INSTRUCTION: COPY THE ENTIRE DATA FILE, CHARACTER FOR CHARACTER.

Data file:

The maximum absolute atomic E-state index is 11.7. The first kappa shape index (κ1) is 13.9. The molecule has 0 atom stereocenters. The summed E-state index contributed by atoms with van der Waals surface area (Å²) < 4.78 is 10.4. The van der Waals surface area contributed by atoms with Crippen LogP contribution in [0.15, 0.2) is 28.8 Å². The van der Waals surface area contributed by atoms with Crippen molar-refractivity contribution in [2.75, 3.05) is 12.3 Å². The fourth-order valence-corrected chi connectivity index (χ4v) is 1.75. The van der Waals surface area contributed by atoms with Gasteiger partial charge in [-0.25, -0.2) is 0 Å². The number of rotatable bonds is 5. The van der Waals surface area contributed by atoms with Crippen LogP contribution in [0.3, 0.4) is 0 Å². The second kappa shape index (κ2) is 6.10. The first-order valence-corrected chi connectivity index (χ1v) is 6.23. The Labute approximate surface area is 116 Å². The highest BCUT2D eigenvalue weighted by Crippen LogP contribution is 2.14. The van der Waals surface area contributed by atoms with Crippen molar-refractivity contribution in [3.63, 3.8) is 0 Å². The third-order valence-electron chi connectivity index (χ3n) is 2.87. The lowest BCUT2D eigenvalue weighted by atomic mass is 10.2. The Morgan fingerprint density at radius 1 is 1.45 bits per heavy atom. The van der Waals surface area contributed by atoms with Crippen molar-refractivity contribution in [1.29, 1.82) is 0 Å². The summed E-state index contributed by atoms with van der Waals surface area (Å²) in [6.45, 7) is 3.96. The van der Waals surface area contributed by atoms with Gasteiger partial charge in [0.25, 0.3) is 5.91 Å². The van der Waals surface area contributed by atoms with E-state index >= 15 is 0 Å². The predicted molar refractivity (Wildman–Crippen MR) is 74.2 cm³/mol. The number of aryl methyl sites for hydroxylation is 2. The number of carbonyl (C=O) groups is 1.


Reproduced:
The maximum absolute atomic E-state index is 11.7. The first kappa shape index (κ1) is 13.9. The molecule has 0 atom stereocenters. The summed E-state index contributed by atoms with van der Waals surface area (Å²) < 4.78 is 10.4. The van der Waals surface area contributed by atoms with Crippen LogP contribution in [0.15, 0.2) is 28.8 Å². The van der Waals surface area contributed by atoms with Crippen molar-refractivity contribution in [2.75, 3.05) is 12.3 Å². The fourth-order valence-corrected chi connectivity index (χ4v) is 1.75. The van der Waals surface area contributed by atoms with Gasteiger partial charge in [-0.25, -0.2) is 0 Å². The number of rotatable bonds is 5. The van der Waals surface area contributed by atoms with Crippen LogP contribution in [0.3, 0.4) is 0 Å². The second kappa shape index (κ2) is 6.10. The first-order valence-corrected chi connectivity index (χ1v) is 6.23. The Labute approximate surface area is 116 Å². The highest BCUT2D eigenvalue weighted by Crippen LogP contribution is 2.14. The van der Waals surface area contributed by atoms with Crippen molar-refractivity contribution in [3.63, 3.8) is 0 Å². The third-order valence-electron chi connectivity index (χ3n) is 2.87. The lowest BCUT2D eigenvalue weighted by atomic mass is 10.2. The Morgan fingerprint density at radius 1 is 1.45 bits per heavy atom. The van der Waals surface area contributed by atoms with Crippen molar-refractivity contribution in [1.29, 1.82) is 0 Å². The summed E-state index contributed by atoms with van der Waals surface area (Å²) in [6.45, 7) is 3.96. The van der Waals surface area contributed by atoms with Gasteiger partial charge in [0.25, 0.3) is 5.91 Å². The van der Waals surface area contributed by atoms with E-state index >= 15 is 0 Å². The predicted molar refractivity (Wildman–Crippen MR) is 74.2 cm³/mol. The number of aryl methyl sites for hydroxylation is 2. The number of carbonyl (C=O) groups is 1.